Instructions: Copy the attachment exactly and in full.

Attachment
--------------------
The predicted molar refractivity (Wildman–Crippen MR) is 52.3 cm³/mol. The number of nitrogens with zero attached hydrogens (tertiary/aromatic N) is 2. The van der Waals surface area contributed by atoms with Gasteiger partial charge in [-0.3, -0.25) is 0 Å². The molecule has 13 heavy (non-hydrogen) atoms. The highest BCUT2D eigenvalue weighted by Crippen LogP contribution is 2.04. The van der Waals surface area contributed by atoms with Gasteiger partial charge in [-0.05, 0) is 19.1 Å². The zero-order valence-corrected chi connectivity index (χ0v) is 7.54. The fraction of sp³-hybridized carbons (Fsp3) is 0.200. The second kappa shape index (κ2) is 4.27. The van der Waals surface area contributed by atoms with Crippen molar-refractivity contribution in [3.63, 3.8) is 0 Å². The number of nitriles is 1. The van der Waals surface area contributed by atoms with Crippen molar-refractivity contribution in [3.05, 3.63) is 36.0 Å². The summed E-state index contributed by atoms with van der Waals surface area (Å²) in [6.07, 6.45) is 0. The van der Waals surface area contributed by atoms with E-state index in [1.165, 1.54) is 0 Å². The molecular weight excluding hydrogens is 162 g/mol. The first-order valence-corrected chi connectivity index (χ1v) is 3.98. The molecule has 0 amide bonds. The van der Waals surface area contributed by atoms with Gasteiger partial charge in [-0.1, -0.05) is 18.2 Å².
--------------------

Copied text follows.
The predicted molar refractivity (Wildman–Crippen MR) is 52.3 cm³/mol. The number of nitrogens with zero attached hydrogens (tertiary/aromatic N) is 2. The van der Waals surface area contributed by atoms with Gasteiger partial charge in [-0.3, -0.25) is 0 Å². The molecule has 13 heavy (non-hydrogen) atoms. The highest BCUT2D eigenvalue weighted by Crippen LogP contribution is 2.04. The van der Waals surface area contributed by atoms with Gasteiger partial charge in [-0.05, 0) is 19.1 Å². The zero-order valence-corrected chi connectivity index (χ0v) is 7.54. The fraction of sp³-hybridized carbons (Fsp3) is 0.200. The second kappa shape index (κ2) is 4.27. The van der Waals surface area contributed by atoms with Crippen molar-refractivity contribution in [3.63, 3.8) is 0 Å². The number of nitriles is 1. The van der Waals surface area contributed by atoms with Crippen molar-refractivity contribution in [3.05, 3.63) is 36.0 Å². The summed E-state index contributed by atoms with van der Waals surface area (Å²) in [6.07, 6.45) is 0. The van der Waals surface area contributed by atoms with E-state index in [1.165, 1.54) is 0 Å². The molecular weight excluding hydrogens is 162 g/mol. The first-order valence-corrected chi connectivity index (χ1v) is 3.98. The molecule has 0 amide bonds. The van der Waals surface area contributed by atoms with Gasteiger partial charge in [-0.1, -0.05) is 18.2 Å².